So I ate some saltines, had a little pity party, and then I called my sister for some support while I walked those last 3.22 miles. I should have kept going because in a real marathon you don’t get to stop at home if things aren’t going well. I hung up with my sister after about a mile and a half. I spent the next mile and half reminding myself that this bumpy road I’ve been on full of inconsistency, doubt, and challenge is just part of life. This too shall pass and I will be a better person for it.
We are en route to Burlington, VT. It is down pouring as we stop for lunch in the quaint state capitol of Montpelier. The sky looks clear in the distance though and race day weather looks optimal. Vermont is one of my favorite places. Life moves at a slower pace. The air is clean, the people are friendly and the scenery is spectacular any time of the year.
I really hadn’t considered running a late spring marathon, but when I discovered the Vermont City Marathon in Burlington over Memorial Day weekend it was an easy decision. Despite the miserable winter training conditions as the weather cleared and spring emerged I grew more excited for the race.
When my training came to a screeching halt on April 23rd because of an injury to my Achilles I honestly never imagined I would be on my way to Burlington to spectate the marathon rather than run it. The definitive decision was made yesterday although I knew on Tuesday that barring a miracle it would not be possible to run.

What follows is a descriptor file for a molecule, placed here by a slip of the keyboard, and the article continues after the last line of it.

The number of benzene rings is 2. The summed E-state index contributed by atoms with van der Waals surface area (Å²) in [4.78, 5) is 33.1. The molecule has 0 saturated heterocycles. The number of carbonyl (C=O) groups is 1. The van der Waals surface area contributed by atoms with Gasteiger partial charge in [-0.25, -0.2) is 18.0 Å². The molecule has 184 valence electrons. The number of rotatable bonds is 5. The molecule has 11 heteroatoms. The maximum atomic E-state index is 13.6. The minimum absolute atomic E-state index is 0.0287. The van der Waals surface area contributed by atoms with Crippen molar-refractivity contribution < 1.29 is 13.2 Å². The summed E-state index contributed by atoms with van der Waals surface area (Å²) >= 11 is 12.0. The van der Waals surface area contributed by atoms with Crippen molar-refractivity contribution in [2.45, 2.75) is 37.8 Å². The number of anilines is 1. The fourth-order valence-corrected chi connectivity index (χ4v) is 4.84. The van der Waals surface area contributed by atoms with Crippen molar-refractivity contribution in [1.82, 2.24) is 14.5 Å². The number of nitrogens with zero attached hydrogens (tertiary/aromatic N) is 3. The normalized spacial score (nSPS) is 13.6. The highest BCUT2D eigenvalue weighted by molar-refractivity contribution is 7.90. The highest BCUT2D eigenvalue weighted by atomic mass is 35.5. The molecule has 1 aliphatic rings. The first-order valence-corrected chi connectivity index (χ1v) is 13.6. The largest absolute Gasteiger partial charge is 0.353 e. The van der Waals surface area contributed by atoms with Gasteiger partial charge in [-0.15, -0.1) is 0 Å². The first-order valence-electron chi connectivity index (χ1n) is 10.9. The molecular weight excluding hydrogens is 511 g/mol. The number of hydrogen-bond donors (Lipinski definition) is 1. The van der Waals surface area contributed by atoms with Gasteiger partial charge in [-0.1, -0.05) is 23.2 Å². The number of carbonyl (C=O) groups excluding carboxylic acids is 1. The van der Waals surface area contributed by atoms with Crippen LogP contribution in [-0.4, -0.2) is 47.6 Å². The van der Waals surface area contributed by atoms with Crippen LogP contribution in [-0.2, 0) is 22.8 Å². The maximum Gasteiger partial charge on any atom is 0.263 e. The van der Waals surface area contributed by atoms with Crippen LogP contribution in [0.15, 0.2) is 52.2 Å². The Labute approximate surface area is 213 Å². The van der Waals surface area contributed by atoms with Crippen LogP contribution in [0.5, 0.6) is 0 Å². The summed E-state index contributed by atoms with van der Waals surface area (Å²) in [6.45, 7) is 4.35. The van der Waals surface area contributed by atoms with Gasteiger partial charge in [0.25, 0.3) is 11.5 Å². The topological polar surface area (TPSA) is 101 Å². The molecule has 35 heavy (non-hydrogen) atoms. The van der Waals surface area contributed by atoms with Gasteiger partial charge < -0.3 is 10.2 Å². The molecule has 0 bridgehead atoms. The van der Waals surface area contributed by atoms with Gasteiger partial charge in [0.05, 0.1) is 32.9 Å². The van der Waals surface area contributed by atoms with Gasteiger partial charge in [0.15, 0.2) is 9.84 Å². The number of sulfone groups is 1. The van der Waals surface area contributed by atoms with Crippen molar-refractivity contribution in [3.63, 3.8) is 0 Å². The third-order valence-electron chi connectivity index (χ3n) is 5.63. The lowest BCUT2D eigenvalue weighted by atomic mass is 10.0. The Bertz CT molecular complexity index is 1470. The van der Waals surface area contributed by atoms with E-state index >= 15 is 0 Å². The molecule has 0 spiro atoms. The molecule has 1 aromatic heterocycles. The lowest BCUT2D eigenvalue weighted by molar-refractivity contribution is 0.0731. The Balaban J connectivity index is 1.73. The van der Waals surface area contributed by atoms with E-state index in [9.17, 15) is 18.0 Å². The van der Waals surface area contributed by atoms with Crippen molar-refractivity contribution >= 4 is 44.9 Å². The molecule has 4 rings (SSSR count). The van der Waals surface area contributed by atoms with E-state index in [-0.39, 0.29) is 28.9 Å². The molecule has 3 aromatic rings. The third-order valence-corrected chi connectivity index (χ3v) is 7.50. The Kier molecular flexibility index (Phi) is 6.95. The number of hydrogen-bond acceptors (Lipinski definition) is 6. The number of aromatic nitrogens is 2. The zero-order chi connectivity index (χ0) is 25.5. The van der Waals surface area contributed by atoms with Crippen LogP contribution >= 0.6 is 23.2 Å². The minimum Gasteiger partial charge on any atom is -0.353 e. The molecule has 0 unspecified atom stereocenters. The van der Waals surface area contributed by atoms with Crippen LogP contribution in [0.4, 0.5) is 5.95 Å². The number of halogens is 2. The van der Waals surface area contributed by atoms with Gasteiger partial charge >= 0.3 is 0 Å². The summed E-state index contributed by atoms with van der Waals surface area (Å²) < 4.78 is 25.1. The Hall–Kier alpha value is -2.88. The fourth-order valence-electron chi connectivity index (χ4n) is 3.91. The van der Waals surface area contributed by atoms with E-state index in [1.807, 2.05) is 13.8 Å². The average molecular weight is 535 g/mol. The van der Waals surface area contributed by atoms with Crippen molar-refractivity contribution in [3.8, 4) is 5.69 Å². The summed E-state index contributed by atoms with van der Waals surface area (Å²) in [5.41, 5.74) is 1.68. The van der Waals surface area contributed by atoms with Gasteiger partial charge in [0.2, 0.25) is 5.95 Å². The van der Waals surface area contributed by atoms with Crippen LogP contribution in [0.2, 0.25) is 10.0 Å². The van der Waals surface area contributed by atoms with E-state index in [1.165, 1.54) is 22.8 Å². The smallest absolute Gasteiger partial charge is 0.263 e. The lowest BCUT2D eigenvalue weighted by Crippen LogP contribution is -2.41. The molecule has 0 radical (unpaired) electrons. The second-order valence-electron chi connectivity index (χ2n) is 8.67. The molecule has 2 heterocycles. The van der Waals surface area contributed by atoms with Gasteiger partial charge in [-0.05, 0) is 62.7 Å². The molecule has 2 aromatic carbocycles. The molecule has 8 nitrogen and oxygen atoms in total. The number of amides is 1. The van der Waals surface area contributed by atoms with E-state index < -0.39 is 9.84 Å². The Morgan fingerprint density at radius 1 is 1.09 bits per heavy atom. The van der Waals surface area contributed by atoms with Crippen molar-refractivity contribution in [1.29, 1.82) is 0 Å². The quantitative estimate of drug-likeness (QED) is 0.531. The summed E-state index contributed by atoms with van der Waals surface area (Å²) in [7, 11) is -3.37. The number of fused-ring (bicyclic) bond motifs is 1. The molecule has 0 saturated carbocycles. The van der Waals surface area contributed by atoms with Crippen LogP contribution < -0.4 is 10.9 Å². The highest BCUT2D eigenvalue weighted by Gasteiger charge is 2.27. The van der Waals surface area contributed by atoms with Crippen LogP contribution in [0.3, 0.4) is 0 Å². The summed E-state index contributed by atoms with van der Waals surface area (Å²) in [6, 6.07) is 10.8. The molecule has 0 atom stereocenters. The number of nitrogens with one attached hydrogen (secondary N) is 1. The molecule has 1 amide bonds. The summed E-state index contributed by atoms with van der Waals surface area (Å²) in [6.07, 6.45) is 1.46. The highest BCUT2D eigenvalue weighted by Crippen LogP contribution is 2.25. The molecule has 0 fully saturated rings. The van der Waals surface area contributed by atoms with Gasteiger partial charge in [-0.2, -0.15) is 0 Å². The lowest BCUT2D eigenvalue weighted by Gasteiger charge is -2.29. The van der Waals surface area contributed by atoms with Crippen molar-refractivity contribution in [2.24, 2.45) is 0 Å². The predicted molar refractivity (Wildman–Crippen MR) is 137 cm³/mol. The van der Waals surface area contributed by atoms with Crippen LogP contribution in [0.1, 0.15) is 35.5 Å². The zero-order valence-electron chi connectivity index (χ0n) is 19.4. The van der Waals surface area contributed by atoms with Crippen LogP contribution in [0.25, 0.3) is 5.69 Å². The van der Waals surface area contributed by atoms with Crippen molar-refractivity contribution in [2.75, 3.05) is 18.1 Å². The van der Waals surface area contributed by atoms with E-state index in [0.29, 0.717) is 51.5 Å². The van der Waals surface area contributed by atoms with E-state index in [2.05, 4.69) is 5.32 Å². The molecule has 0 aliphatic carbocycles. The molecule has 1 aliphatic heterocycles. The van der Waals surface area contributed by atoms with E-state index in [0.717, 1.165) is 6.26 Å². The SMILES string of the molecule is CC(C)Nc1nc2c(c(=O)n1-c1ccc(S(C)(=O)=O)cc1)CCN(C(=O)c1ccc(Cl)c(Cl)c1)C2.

Thursday, May 8th – Saturday, May 24th
My recovery efforts have been time consuming and costly. An acquaintance who happens to be a runner referred me to her sports medicine chiropractor. She claimed he was incredible and would have me running again in no time. The chiropractor, himself, is quite an accomplished athlete. In his early 60s he continues to participate in triathlons including Iron Man competitions. In his younger years he was a member of the U.S. Olympic pentathlon team in the XXI Olympics in Montreal in 1976. I saw him on 5/8. He sent me for an X-ray, worked on my calf and heel and put some standard (not custom made) orthotics in my shoes. He was very encouraging and seemed to believe that I would be ok in time for the marathon. Per his recommendation I made an appointment the following week for a follow up.
In the meantime hard core running friends of mine suggested I go to see their physical therapist, Sophia, calling her a miracle worker. I was able to get an appointment on 5/14. By the time I arrived in the office my heel was visibly swollen and I was still noticeably limping. After a number of stretching exercises Sophia performed active release therapy (ART) on my heel. With my eyes squeezed shut I gripped the sides of the table as I forced yogic breathing in and out to fight back the tears. ART is incredibly painful, but very effective. I left the office feeling sore, but walking with a steadier gait. I went to PT on 5/15 and 5/16 as well.